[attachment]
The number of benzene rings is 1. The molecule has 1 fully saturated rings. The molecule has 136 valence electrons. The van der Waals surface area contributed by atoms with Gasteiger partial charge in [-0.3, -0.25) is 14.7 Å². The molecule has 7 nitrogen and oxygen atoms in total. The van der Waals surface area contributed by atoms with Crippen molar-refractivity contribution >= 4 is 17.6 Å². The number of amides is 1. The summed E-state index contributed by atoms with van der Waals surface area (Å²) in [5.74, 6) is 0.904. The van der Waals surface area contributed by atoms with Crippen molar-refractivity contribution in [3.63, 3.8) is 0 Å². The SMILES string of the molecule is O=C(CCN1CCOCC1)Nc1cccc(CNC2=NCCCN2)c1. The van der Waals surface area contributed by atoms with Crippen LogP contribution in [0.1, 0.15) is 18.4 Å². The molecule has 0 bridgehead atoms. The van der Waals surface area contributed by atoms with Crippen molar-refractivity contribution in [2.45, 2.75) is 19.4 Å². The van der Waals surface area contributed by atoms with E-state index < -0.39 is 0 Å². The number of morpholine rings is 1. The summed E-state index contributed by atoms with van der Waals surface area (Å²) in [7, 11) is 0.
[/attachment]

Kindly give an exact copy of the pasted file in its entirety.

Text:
The number of benzene rings is 1. The molecule has 1 fully saturated rings. The molecule has 136 valence electrons. The van der Waals surface area contributed by atoms with Gasteiger partial charge in [-0.3, -0.25) is 14.7 Å². The molecule has 7 nitrogen and oxygen atoms in total. The van der Waals surface area contributed by atoms with Crippen molar-refractivity contribution >= 4 is 17.6 Å². The number of amides is 1. The summed E-state index contributed by atoms with van der Waals surface area (Å²) in [5.74, 6) is 0.904. The van der Waals surface area contributed by atoms with Crippen molar-refractivity contribution in [3.63, 3.8) is 0 Å². The SMILES string of the molecule is O=C(CCN1CCOCC1)Nc1cccc(CNC2=NCCCN2)c1. The van der Waals surface area contributed by atoms with Crippen LogP contribution in [0.1, 0.15) is 18.4 Å². The molecule has 0 bridgehead atoms. The van der Waals surface area contributed by atoms with Crippen molar-refractivity contribution in [2.45, 2.75) is 19.4 Å². The van der Waals surface area contributed by atoms with E-state index < -0.39 is 0 Å². The number of morpholine rings is 1. The summed E-state index contributed by atoms with van der Waals surface area (Å²) in [7, 11) is 0.